Second Week Testing
This week focused on finishing the last couple of features and testing. Development is coming to an end thus some of the extra features have been moved to out of scope. Both the OneDrive login and import panel have been reworked, allowing multiple OneDrive accounts to be used.
The Plan Will Work?
Before starting development the largest concern was the relatively short amount of development time, 6 weeks, for such a large project. Having only 6 weeks forced us into an “only core features” corner, removing any unessential features, leaving us with the purest form of the system. Using each feature was planned out within the 6 weeks following a simple but effective template.
Each week of development time will correspond to one sprint, each sprint is a Trello list. Each sprint list will have a corresponding Pending and Done list, indicating which features are currently in development or completed respectively. Additionally, the Out of Scope list holds all the features which have chosen to be unessential, in total the Trello board contains 24 lists. Using , a Trello extension, I estimated the number of hours each feature would take, once a feature was completed I would document the actual number of hours the feature took. In the end, the Trello board will provide a full diary of development.
According to the plan the development time would take an estimated 160 hours or 4 and 1/2 weeks leaving approximately 2 weeks of extra development time. Breaking down the 160 hours, I predicted the largest task, , would take a total of 79 hours on the other hand Authentication and Search Page UI, the smallest tasks would take a total of 17 hours. The two weeks of extra development time would be planned out closer to the time.and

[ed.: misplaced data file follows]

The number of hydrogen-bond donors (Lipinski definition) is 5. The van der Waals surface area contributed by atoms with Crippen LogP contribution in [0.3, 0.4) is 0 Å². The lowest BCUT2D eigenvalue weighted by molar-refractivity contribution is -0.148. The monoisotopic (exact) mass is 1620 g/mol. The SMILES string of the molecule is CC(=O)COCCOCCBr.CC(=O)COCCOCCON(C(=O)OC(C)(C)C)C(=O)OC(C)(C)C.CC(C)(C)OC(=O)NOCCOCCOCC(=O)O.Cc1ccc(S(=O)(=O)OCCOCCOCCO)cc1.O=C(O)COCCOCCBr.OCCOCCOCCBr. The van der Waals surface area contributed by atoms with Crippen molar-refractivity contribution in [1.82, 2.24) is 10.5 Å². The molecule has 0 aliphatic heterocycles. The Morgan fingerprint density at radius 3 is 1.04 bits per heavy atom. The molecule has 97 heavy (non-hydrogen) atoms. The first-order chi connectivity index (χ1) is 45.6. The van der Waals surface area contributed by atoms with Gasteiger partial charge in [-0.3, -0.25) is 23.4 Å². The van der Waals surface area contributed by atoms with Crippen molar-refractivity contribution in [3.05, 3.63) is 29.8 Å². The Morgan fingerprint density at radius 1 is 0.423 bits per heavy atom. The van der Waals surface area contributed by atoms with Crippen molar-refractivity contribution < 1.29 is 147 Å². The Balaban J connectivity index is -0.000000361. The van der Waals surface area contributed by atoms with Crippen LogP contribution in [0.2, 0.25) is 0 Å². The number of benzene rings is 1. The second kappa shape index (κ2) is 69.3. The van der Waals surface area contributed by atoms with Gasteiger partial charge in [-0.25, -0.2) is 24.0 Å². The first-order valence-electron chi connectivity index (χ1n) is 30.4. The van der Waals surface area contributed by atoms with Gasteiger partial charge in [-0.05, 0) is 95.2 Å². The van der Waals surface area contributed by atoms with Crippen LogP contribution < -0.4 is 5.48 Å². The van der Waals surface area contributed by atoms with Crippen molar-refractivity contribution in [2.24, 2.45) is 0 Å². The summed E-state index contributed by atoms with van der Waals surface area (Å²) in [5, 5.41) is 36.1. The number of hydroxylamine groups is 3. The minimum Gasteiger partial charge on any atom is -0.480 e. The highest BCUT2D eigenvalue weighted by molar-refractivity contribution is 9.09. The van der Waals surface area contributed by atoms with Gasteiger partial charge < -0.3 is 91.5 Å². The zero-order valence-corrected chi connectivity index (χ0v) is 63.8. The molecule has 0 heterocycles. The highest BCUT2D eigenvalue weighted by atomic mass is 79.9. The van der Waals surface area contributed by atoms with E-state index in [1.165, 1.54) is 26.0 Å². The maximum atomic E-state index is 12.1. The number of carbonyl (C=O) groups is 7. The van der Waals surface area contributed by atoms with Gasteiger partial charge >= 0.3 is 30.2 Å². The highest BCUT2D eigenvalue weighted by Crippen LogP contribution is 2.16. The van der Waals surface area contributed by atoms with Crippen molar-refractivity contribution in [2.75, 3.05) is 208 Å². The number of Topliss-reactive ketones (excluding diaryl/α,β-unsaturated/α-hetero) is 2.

I love it when a plan comes together, well this plan didn’t, not at all. A combination of the dreaded unknown unknowns and the popping of extra features pushed back development time by a number of weeks, sprint 8 was the predicted finishing time the actual finishing time was roughly, sprint 10. The first two weeks of development, sprint 4 and 5, focused on the backend implementing each endpoint and database queries. In total the sprint 4 and 5 took me an actual of 75 hours, 17 hours quicker than the predicted number of hours. Development time for the backend was quick due to earlier preparation, the weeks leading up to development time I had thoroughly investigated each API and the authentication flow minimizing the chance of an unknown, only minimizing, the inevitable did happen. On sprint 5 an how I fixed the issue.error occurred tagging 3 extra hours of development time, you can read
I was hopeful for future sprints, continuing with the same rate of progress I would finish the whole project even earlier, I would soon learn the harsh lessons of software development. Akin to earlier sprints, the start of sprint 6 development was relatively smooth completely finishing the import panel, implementing the search on the other hand was a whole different fight. The first major unknown occured, a , followed by the back button breaking totalling in 13 hours fixing bugs rather than development. In total sprint 6 took 41 hours instead of the predicted 21. A similar story persisted throughout the sprints 7 to 10 on average development time took 15 hours longer than expected. My hard-fought software development tale is not a unique one it is the nature of the beast, development is incredibly hard to predict, the most common reason software fails, its important to make the plan flexible reducing the chances of a break.